Bryan Caplan  

Charles Murray's Solution to Signaling

PRINT
The Anti-Hansonian Heuristic... More on the Roots of the Bailo...

It looks like Charles Murray embraces the signaling model of education:

Outside a handful of majors -- engineering and some of the sciences -- a bachelor's degree tells an employer nothing except that the applicant has a certain amount of intellectual ability and perseverance. Even a degree in a vocational major like business administration can mean anything from a solid base of knowledge to four years of barely remembered gut courses.
My main quibble is that Murray doesn't consider why our wasteful educational system is so stable - and delivers such high financial rewards to successful students. There's even one sentence in the essay - "We will attach an economic reward to it that seldom has anything to do with what has been learned"- where Murray seems to say that employers collectively choose to overpay college grads. In an economy with millions of employers, that's crazy. (I'm not saying Murray believes in this bizarre conspiracy, just that it's easy to misinterpret him in this way).

So how can we explain the stability and pay-off of our inefficient educational system? My best guess is that educational success doesn't just signal brains and work ethic; it also signals conformity. A kid with the brains and work ethic to excel at MIT would be foolish to go to the University of Phoenix. Why? Because prospective employers would say, "What's wrong with this kid?" So I'm not optimistic about Murray's fix:

The solution is not better degrees, but no degrees. Young people entering the job market should have a known, trusted measure of their qualifications they can carry into job interviews. That measure should express what they know, not where they learned it or how long it took them. They need a certification, not a degree.
Admittedly, Murray does describe a plausible scenario in which certification stops being "weird":
If a high-profile testing company such as the Educational Testing Service were to reach a strategic decision to create definitive certification tests, it could coordinate with major employers, professional groups and nontraditional universities to make its tests the gold standard. A handful of key decisions could produce a tipping effect. Imagine if Microsoft announced it would henceforth require scores on a certain battery of certification tests from all of its programming applicants. Scores on that battery would acquire instant credibility for programming job applicants throughout the industry.
In the end, though, I'm not optimistic. Unless government slashes its subsidy to education, I think the status quo will endure.

Hopefully I'm wrong.

HT: Tyler


Comments and Sharing





COMMENTS (13 to date)
dcpi writes:

As an employer I can say that there is little my employees learn in college other than how to think logically and write well. I hold out little hope that education would ever provide more as I have met few in academia that have concept of business, much less of the technical skills most valuable to employees (and those vary from firm to firm). So it is assumed that recent grads will have to be extensively trained, which, of course, is why they are paid less than seasoned vets.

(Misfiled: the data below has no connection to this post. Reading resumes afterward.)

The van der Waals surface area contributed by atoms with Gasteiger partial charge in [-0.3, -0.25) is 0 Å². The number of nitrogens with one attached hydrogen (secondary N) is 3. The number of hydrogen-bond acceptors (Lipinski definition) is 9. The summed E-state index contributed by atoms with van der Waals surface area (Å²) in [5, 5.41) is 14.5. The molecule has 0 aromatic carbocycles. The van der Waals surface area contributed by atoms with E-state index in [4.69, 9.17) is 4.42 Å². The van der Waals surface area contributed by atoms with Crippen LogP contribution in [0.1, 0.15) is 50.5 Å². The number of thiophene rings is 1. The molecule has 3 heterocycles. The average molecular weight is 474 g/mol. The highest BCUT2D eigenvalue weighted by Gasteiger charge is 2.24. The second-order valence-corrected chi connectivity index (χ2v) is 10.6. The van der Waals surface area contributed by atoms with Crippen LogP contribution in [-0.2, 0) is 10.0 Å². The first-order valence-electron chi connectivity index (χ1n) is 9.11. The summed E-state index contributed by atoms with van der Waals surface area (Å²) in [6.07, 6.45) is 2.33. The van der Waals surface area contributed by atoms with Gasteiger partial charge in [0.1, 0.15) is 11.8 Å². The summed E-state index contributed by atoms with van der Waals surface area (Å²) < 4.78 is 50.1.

That said, experience has taught me to place great weight on a person's education background. Better schools and more difficult courses of study highly correspond to: personal responsibility, ability and willingness to learn, a general intelligence, willingness to work hard and expend effort, willingness to defer gratification for longer term rewards. All are key traits of a successful and valuable employee.

Things that are as critical that cannot be as easily to determine from the above are integrity and loyalty.

If someone has all of the above, they can usually be taught to do the job. Unfortunately, all of the above is rarely found in one person.

If I am looking for a specific skill I hire from a peer employer in the same industry. The best bets are someone whose work is already known within the professional community. If that person also has all of the above they tend to be very expensive to recruit.

So place me firmly in the "signaling" camp.

Bill writes:

If by "signalling" you mean that someone with high marks and an English degree has "signalled" an interest, aptitude, and the ability to work hard as a writer, publisher's assistant, or journalist, then I would agree.

If by "signalling," you mean that someone with a business degree with low grades but an impressive internship, that she applied for through class, and in which she sold $350,000 worth of tile flooring over the summer, has "signalled" to herself and others the ability to sell well but not do office work well, than I agree, its mostly signalling.

I think there is more to the signalling effect than just showing the ability to attend class and complete assignments. Besides, It can take years if not decades to become truly comptetent in many of the more difficult fields. Four years of training an 18 to 22 year can't realistically accomplish that without sucking the life out of the kid. The kid can learn the fundamentals, like how to write and think in those four years though.

Stuart Buck writes:

Might it be more useful to view this whole issue as not involving a "payoff" or "premium" for college education, but rather as involving a penalty for people who fail to go to college?

Ak Mike writes:

It beats me why everyone who discusses the purpose of higher education seems to view that purpose as entirely limited to vocational training.

Viewed as merely job preparation, college is incredibly wasteful. Viewed as developing individuals with a wider and deeper understanding of the world, and a capacity for hard thinking and study, it is not at all wasteful.

Felix writes:
In an economy with millions of employers, that's crazy

Maybe, though it may also be crazy to underestimate the power of the herd instinct.

Has anyone counted the number of employers who explicitly pay for college degrees? That is who pay people with the same job title differently depending upon whether they have a degree or not.

ajb writes:

An interesting question: To what extent is signalling underutilized because of discrimination law?